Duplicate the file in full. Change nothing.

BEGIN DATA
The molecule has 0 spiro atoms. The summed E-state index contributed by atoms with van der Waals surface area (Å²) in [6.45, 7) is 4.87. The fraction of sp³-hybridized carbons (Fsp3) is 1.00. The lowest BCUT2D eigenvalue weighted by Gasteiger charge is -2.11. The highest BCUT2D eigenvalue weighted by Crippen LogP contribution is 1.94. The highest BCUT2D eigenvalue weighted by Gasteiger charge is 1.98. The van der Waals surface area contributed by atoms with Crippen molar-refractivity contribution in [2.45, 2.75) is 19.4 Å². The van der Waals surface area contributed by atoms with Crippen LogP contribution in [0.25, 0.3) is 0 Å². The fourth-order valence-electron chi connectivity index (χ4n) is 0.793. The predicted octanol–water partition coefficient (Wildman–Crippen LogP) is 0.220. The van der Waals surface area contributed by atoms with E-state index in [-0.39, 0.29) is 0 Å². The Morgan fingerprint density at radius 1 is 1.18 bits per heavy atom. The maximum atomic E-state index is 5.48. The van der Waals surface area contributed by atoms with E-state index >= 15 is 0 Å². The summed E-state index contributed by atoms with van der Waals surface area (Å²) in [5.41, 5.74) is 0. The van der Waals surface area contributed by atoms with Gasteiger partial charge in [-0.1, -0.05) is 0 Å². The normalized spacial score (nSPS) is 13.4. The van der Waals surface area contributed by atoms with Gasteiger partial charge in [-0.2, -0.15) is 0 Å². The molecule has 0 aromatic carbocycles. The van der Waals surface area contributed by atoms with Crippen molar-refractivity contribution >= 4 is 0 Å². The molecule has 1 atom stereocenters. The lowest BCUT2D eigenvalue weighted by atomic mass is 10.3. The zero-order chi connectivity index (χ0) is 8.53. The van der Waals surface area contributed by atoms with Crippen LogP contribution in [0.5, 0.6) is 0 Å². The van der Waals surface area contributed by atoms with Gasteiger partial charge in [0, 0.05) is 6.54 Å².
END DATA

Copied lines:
The molecule has 0 spiro atoms. The summed E-state index contributed by atoms with van der Waals surface area (Å²) in [6.45, 7) is 4.87. The fraction of sp³-hybridized carbons (Fsp3) is 1.00. The lowest BCUT2D eigenvalue weighted by Gasteiger charge is -2.11. The highest BCUT2D eigenvalue weighted by Crippen LogP contribution is 1.94. The highest BCUT2D eigenvalue weighted by Gasteiger charge is 1.98. The van der Waals surface area contributed by atoms with Crippen molar-refractivity contribution in [2.45, 2.75) is 19.4 Å². The van der Waals surface area contributed by atoms with Crippen LogP contribution in [0.25, 0.3) is 0 Å². The fourth-order valence-electron chi connectivity index (χ4n) is 0.793. The predicted octanol–water partition coefficient (Wildman–Crippen LogP) is 0.220. The van der Waals surface area contributed by atoms with E-state index in [-0.39, 0.29) is 0 Å². The Morgan fingerprint density at radius 1 is 1.18 bits per heavy atom. The maximum atomic E-state index is 5.48. The van der Waals surface area contributed by atoms with E-state index >= 15 is 0 Å². The summed E-state index contributed by atoms with van der Waals surface area (Å²) in [5.41, 5.74) is 0. The van der Waals surface area contributed by atoms with Gasteiger partial charge in [-0.1, -0.05) is 0 Å². The normalized spacial score (nSPS) is 13.4. The van der Waals surface area contributed by atoms with Gasteiger partial charge in [-0.2, -0.15) is 0 Å². The molecule has 0 aromatic carbocycles. The van der Waals surface area contributed by atoms with Crippen molar-refractivity contribution >= 4 is 0 Å². The molecule has 1 atom stereocenters. The lowest BCUT2D eigenvalue weighted by atomic mass is 10.3. The zero-order chi connectivity index (χ0) is 8.53. The van der Waals surface area contributed by atoms with Crippen LogP contribution in [0.5, 0.6) is 0 Å². The van der Waals surface area contributed by atoms with Gasteiger partial charge in [0, 0.05) is 6.54 Å².